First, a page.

as you sow, so you reap proverbial saying, late 15th century; originally with biblical allusion to Galatians 6:7, ‘whatsoever a man soweth, that shall he also reap’, and meaning that you will have to endure the consequences of your actions.
sow dry and set wet proverbial saying for gardeners, mid 17th century, meaning that seeds should be sown in dry ground and then given water; the idea that seeds sown in wet ground will not prosper is expressed in Thomas Tusser's Husbandry (revised edition, 1580), as ‘By sowing in wet, Is little to get.’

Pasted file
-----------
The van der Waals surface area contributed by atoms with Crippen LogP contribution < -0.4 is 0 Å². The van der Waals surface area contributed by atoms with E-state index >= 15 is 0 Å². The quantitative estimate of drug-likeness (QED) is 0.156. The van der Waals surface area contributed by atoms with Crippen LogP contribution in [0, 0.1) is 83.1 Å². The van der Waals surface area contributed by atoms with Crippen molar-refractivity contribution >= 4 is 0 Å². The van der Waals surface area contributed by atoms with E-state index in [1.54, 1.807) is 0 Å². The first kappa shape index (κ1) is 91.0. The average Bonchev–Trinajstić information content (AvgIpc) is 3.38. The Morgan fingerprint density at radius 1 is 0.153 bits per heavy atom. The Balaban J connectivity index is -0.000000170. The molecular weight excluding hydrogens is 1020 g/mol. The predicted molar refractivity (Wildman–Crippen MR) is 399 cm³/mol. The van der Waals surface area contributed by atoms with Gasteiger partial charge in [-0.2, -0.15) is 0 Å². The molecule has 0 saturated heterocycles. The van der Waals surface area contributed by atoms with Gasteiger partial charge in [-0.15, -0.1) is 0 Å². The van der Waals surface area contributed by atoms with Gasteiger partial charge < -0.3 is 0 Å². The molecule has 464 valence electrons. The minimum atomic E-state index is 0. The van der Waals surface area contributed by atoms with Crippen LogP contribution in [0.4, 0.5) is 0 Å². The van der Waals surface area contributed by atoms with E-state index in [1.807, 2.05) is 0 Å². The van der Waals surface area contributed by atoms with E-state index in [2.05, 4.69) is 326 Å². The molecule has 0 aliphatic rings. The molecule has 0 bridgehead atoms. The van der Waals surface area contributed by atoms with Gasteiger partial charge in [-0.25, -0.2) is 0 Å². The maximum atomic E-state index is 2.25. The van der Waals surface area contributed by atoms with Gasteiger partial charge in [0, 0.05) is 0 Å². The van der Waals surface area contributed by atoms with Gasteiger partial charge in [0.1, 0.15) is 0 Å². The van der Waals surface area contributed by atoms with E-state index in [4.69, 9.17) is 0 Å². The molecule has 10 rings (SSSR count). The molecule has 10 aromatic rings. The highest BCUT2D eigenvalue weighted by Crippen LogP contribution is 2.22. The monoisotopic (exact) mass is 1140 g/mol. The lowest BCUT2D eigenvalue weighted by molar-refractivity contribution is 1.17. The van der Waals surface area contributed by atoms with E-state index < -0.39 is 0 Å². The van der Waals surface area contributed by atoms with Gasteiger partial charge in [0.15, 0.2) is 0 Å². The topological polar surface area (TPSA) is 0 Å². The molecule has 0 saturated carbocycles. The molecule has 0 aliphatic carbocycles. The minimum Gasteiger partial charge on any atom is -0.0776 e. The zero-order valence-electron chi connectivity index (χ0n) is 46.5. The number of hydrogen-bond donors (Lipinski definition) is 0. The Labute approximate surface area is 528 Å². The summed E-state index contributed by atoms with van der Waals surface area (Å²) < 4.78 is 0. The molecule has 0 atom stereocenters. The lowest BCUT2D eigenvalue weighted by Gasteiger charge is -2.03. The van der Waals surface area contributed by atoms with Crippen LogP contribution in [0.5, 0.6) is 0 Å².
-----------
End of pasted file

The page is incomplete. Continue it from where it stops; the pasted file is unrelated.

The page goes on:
sow one's wild oats go through a period of wild or promiscuous behaviour while young, late 16th century; wild oat, a wild grass related to the cultivated oat which was traditionally a weed of cornfields, is recorded from the mid 16th to the early 17th century as a name for a dissolute young man.
they that sow the wind shall reap the whirlwind proverbial saying, late 16th century; originally with biblical allusion to Hosea 8:7, ‘For they have sown the wind, and they shall reap the whirlwind,’ and meaning that those who have initiated a dangerous course must suffer the consequences.
See also sow dragon's teeth, you reap what you sow.
Subjects: Warfare and Defence.